Home News Space Flight Laboratory to highlight 20 years of microspace achievements at small...

Space Flight Laboratory to highlight 20 years of microspace achievements at small satellite symposia in February

Space Flight Laboratory would highlight 20 years of microspace achievements in February

Canada: Space Flight Laboratory (SFL), a provider of complete microspace missions, will celebrate 20 years in business by showcasing its nanosatellite and microsatellite successes next month at the 2018 SmallSat Symposium in Silicon Valley and CSCA Canadian Small Satellite Symposium in Toronto.

SFL will exhibit in booth 17 at the Silicon Valley event being held February 5-8 and in booths 10-12 at the Canadian symposium February 13-15. Additionally, SFL Director Dr. Robert E. Zee will present “Perspective on 20 Years of Small Mission Breakthroughs at SFL” at the Toronto conference, which is sponsored by the Canadian Space Commerce Association.

“For two decades, SFL has been delivering big returns for our clients by developing smaller satellites on tight schedules at a fraction of the cost of larger satellites,” said Dr. Zee. “Our missions have successfully carried out Earth observation, RF communications, atmospheric sensing and other applications traditionally performed by larger satellites.”

Established in 1998 as a self-sustaining specialty lab at the University of Toronto Institute for Aerospace Studies (UTIAS), SFL offers end-to-end microspace services from concept design and development to launch and operations. In the past 20 years, SFL has developed and launched 22 nano- and micro-class satellites that have achieved 78+ cumulative years in orbit. Eleven new satellites are now under development at the SFL facility in Toronto.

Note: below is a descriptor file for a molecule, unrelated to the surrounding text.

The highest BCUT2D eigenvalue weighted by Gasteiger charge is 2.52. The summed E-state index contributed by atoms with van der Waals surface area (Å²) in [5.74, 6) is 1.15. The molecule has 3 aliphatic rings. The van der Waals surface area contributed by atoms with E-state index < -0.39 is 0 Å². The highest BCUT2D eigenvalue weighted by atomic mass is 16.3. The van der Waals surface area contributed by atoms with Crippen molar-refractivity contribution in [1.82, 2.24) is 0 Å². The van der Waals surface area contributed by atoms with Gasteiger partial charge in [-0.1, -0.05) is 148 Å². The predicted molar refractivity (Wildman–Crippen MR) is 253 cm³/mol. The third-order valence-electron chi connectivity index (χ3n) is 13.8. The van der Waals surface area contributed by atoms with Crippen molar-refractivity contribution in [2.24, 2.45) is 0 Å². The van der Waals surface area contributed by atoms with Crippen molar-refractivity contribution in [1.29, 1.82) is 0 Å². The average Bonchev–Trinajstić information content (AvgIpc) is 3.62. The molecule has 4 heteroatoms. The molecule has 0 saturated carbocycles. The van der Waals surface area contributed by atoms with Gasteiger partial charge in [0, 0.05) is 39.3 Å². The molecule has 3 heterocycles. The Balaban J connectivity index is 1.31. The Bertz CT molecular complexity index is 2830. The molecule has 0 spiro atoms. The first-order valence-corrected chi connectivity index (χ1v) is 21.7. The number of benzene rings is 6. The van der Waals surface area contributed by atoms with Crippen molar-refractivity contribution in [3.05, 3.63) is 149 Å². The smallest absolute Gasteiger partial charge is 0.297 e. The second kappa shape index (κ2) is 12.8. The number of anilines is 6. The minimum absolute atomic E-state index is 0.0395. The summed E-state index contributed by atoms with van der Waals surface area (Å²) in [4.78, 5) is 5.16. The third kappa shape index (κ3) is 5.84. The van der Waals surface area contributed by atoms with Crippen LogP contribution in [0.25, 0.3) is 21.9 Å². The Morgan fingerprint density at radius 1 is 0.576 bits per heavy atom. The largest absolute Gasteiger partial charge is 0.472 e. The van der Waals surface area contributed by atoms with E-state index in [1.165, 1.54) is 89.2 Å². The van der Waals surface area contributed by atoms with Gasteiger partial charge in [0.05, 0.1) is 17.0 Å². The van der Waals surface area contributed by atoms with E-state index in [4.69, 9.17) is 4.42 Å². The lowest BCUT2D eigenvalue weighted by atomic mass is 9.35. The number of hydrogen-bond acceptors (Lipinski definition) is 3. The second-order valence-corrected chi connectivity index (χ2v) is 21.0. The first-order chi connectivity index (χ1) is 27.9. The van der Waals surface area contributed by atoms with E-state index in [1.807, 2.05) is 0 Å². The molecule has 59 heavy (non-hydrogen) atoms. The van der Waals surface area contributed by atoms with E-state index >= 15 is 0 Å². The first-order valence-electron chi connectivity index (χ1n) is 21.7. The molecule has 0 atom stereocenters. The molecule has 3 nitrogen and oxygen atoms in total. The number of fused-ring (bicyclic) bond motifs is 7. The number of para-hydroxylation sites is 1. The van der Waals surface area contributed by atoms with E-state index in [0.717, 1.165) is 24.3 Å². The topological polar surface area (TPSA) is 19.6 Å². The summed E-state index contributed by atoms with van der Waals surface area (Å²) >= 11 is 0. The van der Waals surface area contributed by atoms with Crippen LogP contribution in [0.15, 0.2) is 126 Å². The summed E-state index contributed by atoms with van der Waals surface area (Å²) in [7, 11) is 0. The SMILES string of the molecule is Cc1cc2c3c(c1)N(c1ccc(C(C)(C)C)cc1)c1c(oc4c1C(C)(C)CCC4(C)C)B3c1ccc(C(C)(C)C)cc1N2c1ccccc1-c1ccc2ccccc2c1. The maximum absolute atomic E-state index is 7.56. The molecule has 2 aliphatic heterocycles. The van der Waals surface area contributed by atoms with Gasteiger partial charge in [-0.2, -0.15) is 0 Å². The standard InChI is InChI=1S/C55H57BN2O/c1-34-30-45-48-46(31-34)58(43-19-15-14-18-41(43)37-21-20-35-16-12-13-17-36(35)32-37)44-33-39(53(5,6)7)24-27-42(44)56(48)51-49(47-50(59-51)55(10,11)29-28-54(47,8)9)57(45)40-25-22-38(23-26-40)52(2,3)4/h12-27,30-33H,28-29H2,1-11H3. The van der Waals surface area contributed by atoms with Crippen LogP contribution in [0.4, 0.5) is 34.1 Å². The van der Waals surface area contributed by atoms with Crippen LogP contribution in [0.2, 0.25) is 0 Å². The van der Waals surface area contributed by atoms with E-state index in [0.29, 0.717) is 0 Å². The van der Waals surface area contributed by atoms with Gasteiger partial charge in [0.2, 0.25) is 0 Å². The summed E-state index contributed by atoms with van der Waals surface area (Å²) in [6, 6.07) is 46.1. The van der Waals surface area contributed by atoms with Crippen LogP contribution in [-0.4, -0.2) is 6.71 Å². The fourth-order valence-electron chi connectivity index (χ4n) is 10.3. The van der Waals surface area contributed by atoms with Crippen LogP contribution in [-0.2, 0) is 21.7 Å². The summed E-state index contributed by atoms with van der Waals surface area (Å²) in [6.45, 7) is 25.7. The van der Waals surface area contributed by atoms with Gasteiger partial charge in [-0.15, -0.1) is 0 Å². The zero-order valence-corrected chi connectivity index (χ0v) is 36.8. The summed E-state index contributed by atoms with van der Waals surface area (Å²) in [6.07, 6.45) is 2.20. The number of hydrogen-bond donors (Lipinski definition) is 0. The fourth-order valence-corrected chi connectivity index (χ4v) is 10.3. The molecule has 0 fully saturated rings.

From its first microsatellite, the Canadian MOST space telescope launched in 2003, SFL has designed and built entirely new hardware and software technologies customized to the unique requirements of smaller satellites. These breakthroughs include advanced attitude control for precise pointing and tracking, modular power systems for multiple spacecraft sizes, and cold/warm gas propulsion systems tailored to sub-100kg platforms.

“The technological advancements developed at SFL have opened the door for nanosatellites and microsatellites to perform complex missions that are also extremely cost-effective,” said Zee.

Other small satellite milestones that SFL will highlight at the upcoming conferences include the following:

NorSat-1 and -2 microsatellites launched by Norway achieved significant improvements in maritime ship monitoring shortly after their 2017 launch, resulting in SFL being awarded the development contract for NorSat-3 in 2018.

CanX-7 nanosatellite, launched in 2016, successfully demonstrated aircraft tracking followed by drag sail deployment for orbital debris mitigation.

GHGSat-D microsatellite launched in 2017 by GHGSat Inc. to demonstrate that point sources of greenhouse gas emissions on Earth could be detected from orbit, leading to SFL being contracted to develop GHGSat-C1 and -C2 for commercial operations.

CanX-4 and -5 nanosatellites launched by Canada in 2014 became the first satellites of their size and ultra-low cost to achieve precise, autonomous formation flight with centimeter-level knowledge and sub-meter level control accuracy in low Earth orbit.